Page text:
Brind examines the studies over the past 50 years that show an ABC link and those that purportedly do not. The ABC link was first shown scientifically a half-century ago and confirmed by other studies since then, including one that the scientific establishment could not ignore. "The Daling study could hardly avoid a high profile, as it was published in the Journal of the National Cancer Institute (JNCI)," says Brind, a professor of biology and endocrinology. "The Daling team's overall finding was of a statistically significant, 50% increase in the risk of breast cancer among women who had chosen abortion. Even the New York Times carried the story with the headline 'New Study Links Abortions and Increase in Breast Cancer Risk.'" Other studies have found an increased risk of 30%.

That kind of increased health risk is generally considered major. And it's even more for certain easily identifiable sub-groups of women. "The risk was far more - more than a 100% increase - for women who had an abortion prior to age 18 or after age 30," says Brind about the Daling study. "The risk was also compounded for women who had any family history of breast cancer - even a grandmother or aunt. . . As for women with the three risk factors combined, that is, abortion before age 18 with a positive family history of breast cancer, the relative risk was actually reported as infinite. It should be admitted that this last statistic was based on only 12 women; i.e., all 12 women who had such a reproductive and family history were found among the 845 breast cancer patients and none of them were found among the 961 healthy control women to whom they were compared."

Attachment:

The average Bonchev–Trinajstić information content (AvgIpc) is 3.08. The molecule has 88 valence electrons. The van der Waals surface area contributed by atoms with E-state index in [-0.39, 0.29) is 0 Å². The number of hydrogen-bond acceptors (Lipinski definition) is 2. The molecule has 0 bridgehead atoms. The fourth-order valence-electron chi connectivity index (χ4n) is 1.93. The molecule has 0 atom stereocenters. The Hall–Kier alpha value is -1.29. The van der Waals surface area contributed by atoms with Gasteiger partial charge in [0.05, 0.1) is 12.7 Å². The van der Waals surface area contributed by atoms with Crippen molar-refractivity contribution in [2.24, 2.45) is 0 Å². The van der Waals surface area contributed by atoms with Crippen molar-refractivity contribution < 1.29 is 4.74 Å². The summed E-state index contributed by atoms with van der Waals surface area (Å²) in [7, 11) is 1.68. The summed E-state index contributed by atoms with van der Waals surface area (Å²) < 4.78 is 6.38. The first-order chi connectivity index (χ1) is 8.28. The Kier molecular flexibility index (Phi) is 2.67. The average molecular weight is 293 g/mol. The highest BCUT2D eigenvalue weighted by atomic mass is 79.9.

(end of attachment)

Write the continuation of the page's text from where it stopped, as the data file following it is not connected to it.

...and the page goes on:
Groups of post-abortive women such as Silent No More are speaking out, even if the media aren't listening. "A careful study of international literature indicates a strong correlation between abortion and breast cancer, yet abortion advocates deny these findings," writes Georgette Forney on Silent No More's website. "Much like tobacco companies in the past denied that cigarettes endanger the health of smokers, abortion advocates ignore research that indicates abortion increases a woman's risk for breast cancer."